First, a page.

Posts Tagged ‘Empire’

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Three Modes of Foreign Public Engagement:Westphalian, Imperial, Ideological

March 11, 2019

On twitter (@rcmb)  I often share links about public diplomacy or cultural relations activities between pairs of countries that don’t get much attention in the Anglosphere (or the Eurosphäre to coin a term).  But what you get in reading about  relations between Indonesia and Cambodia, Belarus and Korea or Iran and Hungary is a sense of very conscious performance of sovereign equality.  Countries want to build better relations to boost trade, tourism and show off their cultures.

What’s the big deal?  Isn’t everybody about dialogue these days?  But from looking at the countries that have been big practitioners of public diplomacies over extended periods this is quite unusual relations imply something much more hierarchical.  Although from a diplomatic point of view the language of equality and mutuality is important from an analytical point of view it is only part of the social relations at work. Public diplomacies have been heavily involved in projects of empire building and of ideological export.  If PDs were only about the ‘relations between our two countries’ the whole history wouldn’t make a lot of sense.

In thinking about the history of public diplomacies I tend to take the foundation of the Alliance Française in 1883 as reference point.  The Alliance was intended to allow the consolidation of French rule in Tunisia.  It was modelled on missionary organizations that were already being instrumentalized by the French state as a mode of ‘peaceful penetration’ within the Ottoman Empire.  But because the French public preferred to support the export of Catholicism to the French language the Alliance developed along different lines and became more an accoutrement of the Francophile bourgeoisie in other parts of the world.  Nevertheless the history of public diplomacies is closely tied to imperial projects, projects that are based on an assumption of hierarchy that one side of a relationship is not just different from the other but better in the sense of more worthy, more advanced, stronger.   It’s also worth noting that some of core ideas of egalitarian cultural diplomacy have been traced back to German activities during the First World War.  For instance where it was thought that, for instance the Dutch would be more accepting of German arguments if the Germans showed that they were interested in Dutch culture (eg Van Den Berg 2007; Trommler 2014).  It was actually the retreat of formal empire that made public diplomacies more important.   The public diplomacies of the Cold War and the Post Cold War have had a very large component of ‘exporting our system’.  Indeed this imperial/hierarchical paradigm is probably the default position for most of the public diplomacies across the past 150 years.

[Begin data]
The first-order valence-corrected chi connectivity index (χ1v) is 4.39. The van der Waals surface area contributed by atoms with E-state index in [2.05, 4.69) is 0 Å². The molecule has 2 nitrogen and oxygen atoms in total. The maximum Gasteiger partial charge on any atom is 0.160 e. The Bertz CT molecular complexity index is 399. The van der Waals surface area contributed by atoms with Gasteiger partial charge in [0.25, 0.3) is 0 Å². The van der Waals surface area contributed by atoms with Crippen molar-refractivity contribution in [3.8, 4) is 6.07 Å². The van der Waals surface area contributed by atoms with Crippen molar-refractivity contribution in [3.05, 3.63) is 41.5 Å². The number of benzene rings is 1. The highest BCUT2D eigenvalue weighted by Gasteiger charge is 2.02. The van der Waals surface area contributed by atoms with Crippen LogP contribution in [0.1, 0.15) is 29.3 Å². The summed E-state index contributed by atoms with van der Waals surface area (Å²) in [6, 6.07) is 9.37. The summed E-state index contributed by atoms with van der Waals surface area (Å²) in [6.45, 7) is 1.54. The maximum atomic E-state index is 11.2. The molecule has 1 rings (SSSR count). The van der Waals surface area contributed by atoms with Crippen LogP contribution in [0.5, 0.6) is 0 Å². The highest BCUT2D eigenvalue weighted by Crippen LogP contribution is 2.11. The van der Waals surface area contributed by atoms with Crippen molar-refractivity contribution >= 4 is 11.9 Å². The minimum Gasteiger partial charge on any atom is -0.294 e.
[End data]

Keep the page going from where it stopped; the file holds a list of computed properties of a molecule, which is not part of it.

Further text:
However, I think that there is a third dimension: it’s about public diplomacies as the export of ideology.  It is the ideology that usually justifies imperial behaviour – it is our possession of the truth that places us in a superior position.  And it is our possession of a universal truth that justifies our lack of respect for your national sovereignty.

This gives the possibility of arranging cases in a triangular space defined by three axes between hierarchy and equality, Westphalian stateness and universal ideology and between empire and ideology.

The cases that I referred to at the beginning of the post would be near the top of the triangle.  Germany before 1914 (imperial and national) would be near the bottom left corner but this really isn’t a very good position for dealing with other people.   France has probably been pretty much in the middle of the triangle. Post 1989 the UK has probably moved towards the ideological pole.  Since the end of the Cultural Revolution China has moved from the bottom right up and towards the left boundary and while talking Westphalia is probably nearer the bottom.

Thinking in these terms allows us to position public diplomacies in relation to two ideas that have attracted growing interest in academic International Relations in recent years, status and empire.

 

Imperial Westphalia Triangle Diagram

 

 

Trommler, Frank (2014). Kulturmacht ohne Kompass: Deutsche auswärtige Kulturbeziehungen im 20. Jahrhundert. Köln: Böhlau-Verlag Gmbh.

Van den Berg, Hubert (2007). “‘The Autonomous Arts as Black Propaganda. On a Secretive Chapter in German “Foreign Cultural Politics” in The Netherlands and Other Neighbouring Countries during the First World War.’” In The Autonomy of Literature at the Fins de Siècles (1900 and 2000): A Critical Assessment, edited by G.J. Dorleijn and R. Grüttemeier, 71–119. Leuven: Peeters, 2007.